When spring training ended, New York Yankees infielder Yangervis Solarte looked like a fringe major league player in the right place at the right time. With depth and age concerns at second base, third base and shortstop, Solarte's inclusion on the Opening Day roster was born of necessity, rather than dreams of future production.
Seven weeks later, the Yankees may have stumbled upon a future star. Heading into a series with the Chicago Cubs, Solarte owns a .313/.387/.500 slash line and has been one of the biggest surprises of the 2014 season.
The 26-year-old switch-hitter has evolved from a versatile utility man to switch-hitting dynamo in manager Joe Girardi's everyday lineup. Through Solarte's first 38 big league games—after spending eight years across minor league stops with the Twins and Rangers—production is evident.
Yet baseball history is littered with tales of flawed players that experienced major league success for a short period. While no one can take away the impact hits, home runs and excellent play provided by Solarte thus far this season, it's fair to wonder if it can continue.
Based on track record, Solarte is unlikely to continue to hit like a star. If you didn't know anything about his background or minor league career statistics, though, it wouldn't be unwise to project sustained success from this player.
In over 2,800 minor league plate appearances, Solarte owned a .733 career OPS. That number is unremarkable and usually enough to dismiss future stardom. Furthermore, his OPS figures actually dropped from .834 to .745 to .727 from 2011 to 2013, spanning his campaigns from age 23 to 25.
Then—seemingly out of nowhere—a different, more polished player arrived in Tampa, Florida, in February, with an approach that impressed Girardi and the Yankees brass.
"One thing we noticed from the start of spring training was the quality of at-bats," Girardi said at last week's Delta Dugout event at MLB Fan Cave. "When we were looking at our potential extra men, we considered him to be a versatile player, switch-hitter and with a sound plan at the plate."
Those at-bats, his plan at the plate and his quality approach have carried over into the regular season, helping to make Solarte one of baseball's best hitters through the first quarter of the year. With a 144 OPS+, New York's breakout star owns a higher mark than both Adrian Gonzalez and Mike Napoli.
Two aspects of Solarte's play suggest that early-season success isn't a fluke and more production will follow: plate discipline and line-drive rate.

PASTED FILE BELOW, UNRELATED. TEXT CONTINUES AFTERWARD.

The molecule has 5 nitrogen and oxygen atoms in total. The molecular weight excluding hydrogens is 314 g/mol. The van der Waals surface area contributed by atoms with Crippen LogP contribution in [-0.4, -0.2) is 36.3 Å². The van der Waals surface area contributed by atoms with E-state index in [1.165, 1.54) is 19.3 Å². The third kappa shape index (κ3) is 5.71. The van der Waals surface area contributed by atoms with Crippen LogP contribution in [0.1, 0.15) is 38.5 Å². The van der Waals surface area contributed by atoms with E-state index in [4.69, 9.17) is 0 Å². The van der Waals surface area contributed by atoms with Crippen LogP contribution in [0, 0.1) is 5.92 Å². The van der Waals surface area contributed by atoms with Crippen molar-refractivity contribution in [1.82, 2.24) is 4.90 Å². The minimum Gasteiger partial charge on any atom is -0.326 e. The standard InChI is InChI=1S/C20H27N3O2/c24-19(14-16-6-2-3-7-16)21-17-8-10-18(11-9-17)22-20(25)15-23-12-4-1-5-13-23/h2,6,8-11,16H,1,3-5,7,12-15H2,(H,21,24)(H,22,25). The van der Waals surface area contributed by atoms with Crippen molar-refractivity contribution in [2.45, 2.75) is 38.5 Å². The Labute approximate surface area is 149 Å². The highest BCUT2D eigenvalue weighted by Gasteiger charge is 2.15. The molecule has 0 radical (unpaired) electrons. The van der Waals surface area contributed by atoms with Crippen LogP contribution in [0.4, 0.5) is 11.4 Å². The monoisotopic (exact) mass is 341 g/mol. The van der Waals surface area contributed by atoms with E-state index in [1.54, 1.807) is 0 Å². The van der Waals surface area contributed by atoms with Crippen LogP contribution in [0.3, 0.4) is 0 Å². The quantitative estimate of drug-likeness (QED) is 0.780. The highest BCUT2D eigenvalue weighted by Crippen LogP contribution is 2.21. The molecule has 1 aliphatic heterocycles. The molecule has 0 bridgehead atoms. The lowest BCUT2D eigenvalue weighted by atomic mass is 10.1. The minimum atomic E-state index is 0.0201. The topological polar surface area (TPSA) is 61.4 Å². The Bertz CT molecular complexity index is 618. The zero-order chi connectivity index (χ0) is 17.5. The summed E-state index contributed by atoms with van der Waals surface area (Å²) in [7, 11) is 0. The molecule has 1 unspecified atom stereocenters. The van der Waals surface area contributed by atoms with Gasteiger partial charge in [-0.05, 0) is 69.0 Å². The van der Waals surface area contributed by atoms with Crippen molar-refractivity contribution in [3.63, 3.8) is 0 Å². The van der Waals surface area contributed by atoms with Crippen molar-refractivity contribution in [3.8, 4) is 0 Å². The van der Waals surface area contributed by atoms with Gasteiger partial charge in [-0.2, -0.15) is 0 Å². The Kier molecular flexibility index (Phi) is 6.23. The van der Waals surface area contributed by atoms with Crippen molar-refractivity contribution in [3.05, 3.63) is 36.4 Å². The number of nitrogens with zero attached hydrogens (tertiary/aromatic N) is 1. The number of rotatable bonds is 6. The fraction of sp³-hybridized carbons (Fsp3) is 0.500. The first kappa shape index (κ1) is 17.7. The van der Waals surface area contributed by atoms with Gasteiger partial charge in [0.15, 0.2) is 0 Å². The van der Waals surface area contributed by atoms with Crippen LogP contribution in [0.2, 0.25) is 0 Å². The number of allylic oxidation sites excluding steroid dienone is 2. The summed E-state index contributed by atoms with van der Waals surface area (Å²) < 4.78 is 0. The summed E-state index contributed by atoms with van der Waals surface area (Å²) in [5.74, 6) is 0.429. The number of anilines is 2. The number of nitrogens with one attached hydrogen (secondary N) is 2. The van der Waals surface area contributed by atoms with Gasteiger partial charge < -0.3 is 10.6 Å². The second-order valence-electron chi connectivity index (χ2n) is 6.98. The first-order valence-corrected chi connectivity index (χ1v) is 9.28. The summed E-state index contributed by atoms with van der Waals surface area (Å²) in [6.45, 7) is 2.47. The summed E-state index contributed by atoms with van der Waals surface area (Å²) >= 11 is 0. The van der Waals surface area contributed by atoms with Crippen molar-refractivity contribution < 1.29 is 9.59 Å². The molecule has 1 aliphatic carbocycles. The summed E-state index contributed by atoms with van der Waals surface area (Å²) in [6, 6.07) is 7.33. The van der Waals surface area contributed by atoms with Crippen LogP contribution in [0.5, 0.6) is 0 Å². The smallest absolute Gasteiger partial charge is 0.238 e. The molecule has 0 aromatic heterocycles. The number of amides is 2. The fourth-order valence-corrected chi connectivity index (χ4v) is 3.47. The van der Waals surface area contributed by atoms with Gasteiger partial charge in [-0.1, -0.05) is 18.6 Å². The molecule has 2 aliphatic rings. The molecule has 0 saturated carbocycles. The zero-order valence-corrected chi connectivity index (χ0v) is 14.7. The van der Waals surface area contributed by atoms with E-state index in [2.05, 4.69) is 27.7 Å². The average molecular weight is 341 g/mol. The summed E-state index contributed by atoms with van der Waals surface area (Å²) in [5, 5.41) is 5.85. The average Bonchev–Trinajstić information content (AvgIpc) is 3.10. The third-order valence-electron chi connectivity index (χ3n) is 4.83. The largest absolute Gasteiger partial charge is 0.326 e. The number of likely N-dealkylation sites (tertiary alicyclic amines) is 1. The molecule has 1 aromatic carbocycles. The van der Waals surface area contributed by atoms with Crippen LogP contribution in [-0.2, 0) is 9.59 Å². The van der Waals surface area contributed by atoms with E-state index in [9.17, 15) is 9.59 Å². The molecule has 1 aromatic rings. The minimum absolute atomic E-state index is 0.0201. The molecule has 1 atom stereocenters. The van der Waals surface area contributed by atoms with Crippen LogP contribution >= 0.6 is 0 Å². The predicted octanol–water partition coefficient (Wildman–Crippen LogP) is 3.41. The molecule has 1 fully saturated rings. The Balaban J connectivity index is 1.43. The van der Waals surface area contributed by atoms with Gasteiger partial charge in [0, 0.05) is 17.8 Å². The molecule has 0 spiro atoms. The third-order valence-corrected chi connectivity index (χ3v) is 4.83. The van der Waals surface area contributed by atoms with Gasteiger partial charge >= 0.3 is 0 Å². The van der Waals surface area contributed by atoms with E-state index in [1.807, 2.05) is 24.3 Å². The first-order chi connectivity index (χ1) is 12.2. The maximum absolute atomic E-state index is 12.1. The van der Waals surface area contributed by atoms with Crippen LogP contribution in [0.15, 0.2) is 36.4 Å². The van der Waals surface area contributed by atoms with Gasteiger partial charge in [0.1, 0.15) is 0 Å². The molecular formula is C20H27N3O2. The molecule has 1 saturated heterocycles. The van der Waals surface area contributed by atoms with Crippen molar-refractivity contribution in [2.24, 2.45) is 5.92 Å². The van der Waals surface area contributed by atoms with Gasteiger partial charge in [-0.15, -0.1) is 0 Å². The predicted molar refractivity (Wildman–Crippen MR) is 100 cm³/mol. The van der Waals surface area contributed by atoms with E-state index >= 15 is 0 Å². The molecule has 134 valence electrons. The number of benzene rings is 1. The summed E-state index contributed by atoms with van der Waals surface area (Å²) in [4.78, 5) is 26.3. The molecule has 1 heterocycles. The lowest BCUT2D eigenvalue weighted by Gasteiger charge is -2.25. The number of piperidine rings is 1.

Let's start with plate discipline, stemming from the approach Girardi referenced.
Heading into play on May 19, only 15 qualified hitters in baseball owned a 1.00 or better walk-to-strikeout ratio. With strikeouts at an all-time high, the ability to generate more walks than strikeouts is an exceedingly rare trait in hitters. Last season, only four players accomplished the feat over a full season, per ESPN.
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Solarte's inclusion in that group is remarkable when considering the star power alongside New York's third baseman. From Buster Posey to Andrew McCutchen to Joey Votto, three of the last four NL MVPs are present.
The ability to earn walks and work deep into counts shows that Solarte isn't a free-swinging, first-pitch hitter who is thriving on luck or the opposition taking him lightly early in counts. Thus far, Solarte is averaging 3.89 pitches per plate appearance. That number is identical to Victor Martinez's mark from 2013 and better than what Jacoby Ellsbury posted last season en route to a lucrative free-agent contract with New York.
When Solarte chooses to swing away, he's making excellent contact. In April and May, it can be difficult to separate fact from fiction with statistics. One or two good days can elevate an OPS to eye-popping levels. Bad luck on well-struck hits can cause concern around a low batting average.
Instead of looking at results, it can be instructive to look at the process. For Solarte, both are impressive. According to FanGraphs, Solarte owns a 21.7 percent line-drive rate. That number is higher than the marks of stars like Jose Abreu and Prince Fielder.
Projecting big statistics or extreme success for Solarte's future is impossible to do at this point. Without a track record of adjustments against major league pitching, a baseline for the remainder of the 2014 season isn't in place.
However, if Solarte continues to bring a measured, veteran approach to the plate and crush strikes for line drives, expect success to follow. While there may be skeptics about a player who couldn't crack the roster in Minnesota, Girardi isn't one of them.
"I don't know if you ever think someone is going to hit .320 or better," Girardi said. "That's tough to do for an established star hitter, but we expect him to continue to be productive because he's very sound mechanically. We expect him to produce."
If the 2014 season ended today, it wouldn't be unreasonable to see Solarte's name on the bottom half of MVP ballots, etched below names like Mike Trout, Abreu, Josh Donaldson, Jose Bautista, Martinez, Brandon Moss and Shin-Soo Choo.
While an AL MVP award may be lofty, the idea of Solarte as a flash in the pan becomes less believable by the day. Months after Alex Rodriguez vacated third base in the Bronx, an unheralded star has replaced him.
Statistics are from Baseball-Reference.com, ESPN and FanGraphs unless otherwise noted. All contract figures courtesy of Cot's Baseball Contracts. Roster breakdowns via MLBDepthCharts.com. Girardi quote obtained firsthand.